A curation of articles, essays, book reviews and interviews on critical geographical concerns.
This article explores the tiny house movement as a contemporary example of alternative housing practices. Within the stories women tell about their tiny house journeys, we uncover diverse prefigurative practices and politics, which in turn invoke an expanded sense of fairness and agency in and through housing. Framed by Colin Ward’s work on dweller-control and self-help, the article draws on interviews with over 30 women from Europe, the UK, US, Australia, and South Africa. Through their experiences, we explore the growing place of the tiny house movement in the popular imagination. Individually, tiny houses offer an imperfect yet compelling alternative for their inhabitants. Collectively, the tiny house movement potentially advances a more just and equitable approach to housing by providing inspiration for those seeking to question apparently unassailable ideas about how we should live.
In this article, we argue that modes of labour and value extraction have been under-researched and under-theorised in critical geographical research on migration, asylum and refugee humanitarianism. We examine data production, voluntary work programmes and financialised asylum housing as key sites through which value is extracted from asylum-seekers’ unpaid and reproductive activities.
In Homestead, Indigenous Maya migrants displaced during and after scorched earth counterinsurgency work in ornamental plant and palm nurseries, filling U.S. subdivisions and yards with verdant plant life. These flourishing plants produce and stabilize suburban property regimes across the country.
This article considers how urban peripheries are made and unmade by forms of “shifting”. We examine these shifts from the perspective of rickshaw garages and mess dormitories in Dhaka, Bangladesh, which both offer makeshift working and living arrangements to rural–urban migrants.
This article is concerned with urbanization as it shapes and is shaped by disaster finance instruments. It argues that where localized everyday disasters are ongoing, they fall through the cracks of existing financing schemes because of ongoing scalar mismatches between instruments and actually existing disaster conditions.
In this article, we scrutinize the concept of ‘urban informality’ in Rio de Janeiro, Brazil. By unpacking key moments in Rio’s history when conceptualizations of informal housing (i.e., favelas) changed, we explain why favelas have been understood in different ways over the last century.
This article discusses the concept of porosity and what it might offer critical urbanism. It engages recent scholarly and practical writing on the “porous city,” outlining three sets of contributions that porosity offers in analyzing contemporary urbanization patterns and in orienting planning, policymaking, and knowledge production.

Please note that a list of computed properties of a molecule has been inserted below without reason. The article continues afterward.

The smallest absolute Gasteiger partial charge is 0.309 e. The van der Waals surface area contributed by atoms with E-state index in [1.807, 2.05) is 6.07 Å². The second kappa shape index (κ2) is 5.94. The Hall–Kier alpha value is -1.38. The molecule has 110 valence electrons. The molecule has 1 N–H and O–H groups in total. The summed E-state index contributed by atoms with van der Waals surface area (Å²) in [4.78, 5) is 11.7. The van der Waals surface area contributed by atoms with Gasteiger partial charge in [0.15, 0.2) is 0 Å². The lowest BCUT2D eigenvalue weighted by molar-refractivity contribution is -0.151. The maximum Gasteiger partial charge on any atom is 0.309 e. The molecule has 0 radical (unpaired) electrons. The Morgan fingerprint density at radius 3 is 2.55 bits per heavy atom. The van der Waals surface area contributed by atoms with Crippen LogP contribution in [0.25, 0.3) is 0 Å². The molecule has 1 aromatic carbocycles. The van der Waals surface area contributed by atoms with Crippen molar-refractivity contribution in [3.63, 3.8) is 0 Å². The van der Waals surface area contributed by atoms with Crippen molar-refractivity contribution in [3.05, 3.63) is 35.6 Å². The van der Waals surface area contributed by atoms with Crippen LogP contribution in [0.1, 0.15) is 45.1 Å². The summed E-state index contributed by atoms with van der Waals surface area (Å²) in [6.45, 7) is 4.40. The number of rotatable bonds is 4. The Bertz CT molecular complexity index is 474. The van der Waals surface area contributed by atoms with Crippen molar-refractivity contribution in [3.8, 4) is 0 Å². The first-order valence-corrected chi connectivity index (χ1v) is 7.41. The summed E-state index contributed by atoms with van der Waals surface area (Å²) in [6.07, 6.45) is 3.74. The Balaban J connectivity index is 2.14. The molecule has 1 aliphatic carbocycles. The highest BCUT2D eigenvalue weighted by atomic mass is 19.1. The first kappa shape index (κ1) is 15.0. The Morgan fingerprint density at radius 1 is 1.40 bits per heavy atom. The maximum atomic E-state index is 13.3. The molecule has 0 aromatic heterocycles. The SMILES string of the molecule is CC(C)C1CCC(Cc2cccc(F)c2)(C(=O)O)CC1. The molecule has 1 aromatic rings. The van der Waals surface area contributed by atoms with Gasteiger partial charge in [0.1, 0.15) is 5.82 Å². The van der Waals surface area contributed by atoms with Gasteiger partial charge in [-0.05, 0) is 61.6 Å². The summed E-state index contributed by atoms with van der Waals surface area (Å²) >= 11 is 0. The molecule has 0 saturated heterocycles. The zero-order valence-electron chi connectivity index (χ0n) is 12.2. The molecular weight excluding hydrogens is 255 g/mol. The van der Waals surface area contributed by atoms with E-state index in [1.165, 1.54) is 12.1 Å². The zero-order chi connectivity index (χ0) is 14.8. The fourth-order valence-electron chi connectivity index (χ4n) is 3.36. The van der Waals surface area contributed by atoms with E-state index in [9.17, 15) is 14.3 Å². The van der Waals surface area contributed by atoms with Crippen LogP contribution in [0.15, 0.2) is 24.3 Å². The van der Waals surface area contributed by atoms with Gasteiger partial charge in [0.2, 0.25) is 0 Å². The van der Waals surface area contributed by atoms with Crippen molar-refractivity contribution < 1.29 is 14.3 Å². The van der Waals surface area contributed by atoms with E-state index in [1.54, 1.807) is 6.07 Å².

Through a contemporary history of social conflicts surrounding the Corredor, I demonstrate how corporate and State actors work together to make corporations appear as if they were independent from the social contexts in which they operate and therefore free from responsibility for the harms they cause. Following Timothy Mitchell, I call this the “corporate effect.”
This article invites critical geographers to reconsider the conceptual offerings of Austrian-British object-relations psychoanalyst Melanie Klein (1882–1960), whose metapsychology has had a significant but largely unacknowledged contemporary influence on the field via theorists like Eve Kosofsky Sedgwick and Lauren Berlant.
Though not an exhaustive list, these are many of the main areas we cover.
Writings that critically engage the ongoing conditions of coloniality and its effects. Entries in this section may also speculate on intellectual, political and organizational tactics that work to resist coloniality, colonization and colonialism’s effects in the present.
Examines the evolving social, ecological, cultural and geopolitical impacts of energy systems and resource extraction, with particular emphasis on the spatial relationships that structure the extraction, production, distribution and consumption of energy and other natural resources and raw materials
Chronicles past, present, and potential impacts of technoscientific development on the production of space. Provides critical looks into how scientific disciplines and industries influence how we analyze, categorize, experience, interpret, navigate, and represent that which we call space.
Investigates the spatial implications of the mass production, consumption, and disposal of digital media. Core areas of study include the environmental impacts, industrial landscapes, infrastructures, political transformations, social activities, and subjectivities particular to the digital age.
Charts the role that maps and various other forms of geo-visualisation play in the production of space. Offers a critical forum for investigating older modes of cartographic representation as well as newer approaches to big data and the politics of algorithmic and other data-driven processes.
Investigates relations between policing (narrowly and broadly understood), incarceration, and the production of space and spatial knowledge. Borders, criminalized neighborhoods, detention centers, heavily securitized areas, internment camps, jails, prisons, rendition sites, and the spatial relations that they rely on and produce are explored as sites of power and subversion.